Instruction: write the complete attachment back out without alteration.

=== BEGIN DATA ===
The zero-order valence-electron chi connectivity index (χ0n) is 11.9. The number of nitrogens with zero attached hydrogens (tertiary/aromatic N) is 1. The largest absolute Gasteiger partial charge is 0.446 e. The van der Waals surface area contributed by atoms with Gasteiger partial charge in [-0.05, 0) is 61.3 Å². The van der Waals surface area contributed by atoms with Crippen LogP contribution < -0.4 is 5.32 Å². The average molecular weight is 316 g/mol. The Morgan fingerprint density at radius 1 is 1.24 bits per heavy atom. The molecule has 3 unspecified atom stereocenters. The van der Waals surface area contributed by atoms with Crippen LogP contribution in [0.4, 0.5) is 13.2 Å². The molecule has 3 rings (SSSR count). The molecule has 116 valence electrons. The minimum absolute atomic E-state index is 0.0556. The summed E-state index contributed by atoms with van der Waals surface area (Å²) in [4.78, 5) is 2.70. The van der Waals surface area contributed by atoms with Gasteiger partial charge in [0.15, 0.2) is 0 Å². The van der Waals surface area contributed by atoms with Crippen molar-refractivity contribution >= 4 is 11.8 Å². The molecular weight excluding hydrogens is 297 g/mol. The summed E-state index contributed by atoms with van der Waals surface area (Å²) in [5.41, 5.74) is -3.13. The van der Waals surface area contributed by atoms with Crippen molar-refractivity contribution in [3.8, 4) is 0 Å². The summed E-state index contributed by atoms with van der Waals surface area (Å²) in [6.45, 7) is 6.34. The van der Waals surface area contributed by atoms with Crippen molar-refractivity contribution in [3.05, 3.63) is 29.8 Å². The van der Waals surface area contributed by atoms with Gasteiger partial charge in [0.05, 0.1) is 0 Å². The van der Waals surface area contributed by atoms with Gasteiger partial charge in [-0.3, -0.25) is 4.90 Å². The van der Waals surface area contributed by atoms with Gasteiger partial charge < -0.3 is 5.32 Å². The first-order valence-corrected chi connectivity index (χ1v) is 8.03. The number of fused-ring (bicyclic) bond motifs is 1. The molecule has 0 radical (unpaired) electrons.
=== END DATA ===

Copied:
The zero-order valence-electron chi connectivity index (χ0n) is 11.9. The number of nitrogens with zero attached hydrogens (tertiary/aromatic N) is 1. The largest absolute Gasteiger partial charge is 0.446 e. The van der Waals surface area contributed by atoms with Gasteiger partial charge in [-0.05, 0) is 61.3 Å². The van der Waals surface area contributed by atoms with Crippen LogP contribution < -0.4 is 5.32 Å². The average molecular weight is 316 g/mol. The Morgan fingerprint density at radius 1 is 1.24 bits per heavy atom. The molecule has 3 unspecified atom stereocenters. The van der Waals surface area contributed by atoms with Crippen LogP contribution in [0.4, 0.5) is 13.2 Å². The molecule has 3 rings (SSSR count). The molecule has 116 valence electrons. The minimum absolute atomic E-state index is 0.0556. The summed E-state index contributed by atoms with van der Waals surface area (Å²) in [4.78, 5) is 2.70. The van der Waals surface area contributed by atoms with Gasteiger partial charge in [0.15, 0.2) is 0 Å². The van der Waals surface area contributed by atoms with Crippen molar-refractivity contribution >= 4 is 11.8 Å². The molecular weight excluding hydrogens is 297 g/mol. The summed E-state index contributed by atoms with van der Waals surface area (Å²) in [5.41, 5.74) is -3.13. The van der Waals surface area contributed by atoms with Crippen molar-refractivity contribution in [3.8, 4) is 0 Å². The summed E-state index contributed by atoms with van der Waals surface area (Å²) in [6.45, 7) is 6.34. The van der Waals surface area contributed by atoms with Crippen molar-refractivity contribution in [3.05, 3.63) is 29.8 Å². The van der Waals surface area contributed by atoms with Gasteiger partial charge in [0.05, 0.1) is 0 Å². The van der Waals surface area contributed by atoms with Gasteiger partial charge in [-0.3, -0.25) is 4.90 Å². The van der Waals surface area contributed by atoms with Gasteiger partial charge < -0.3 is 5.32 Å². The first-order valence-corrected chi connectivity index (χ1v) is 8.03. The number of fused-ring (bicyclic) bond motifs is 1. The molecule has 0 radical (unpaired) electrons.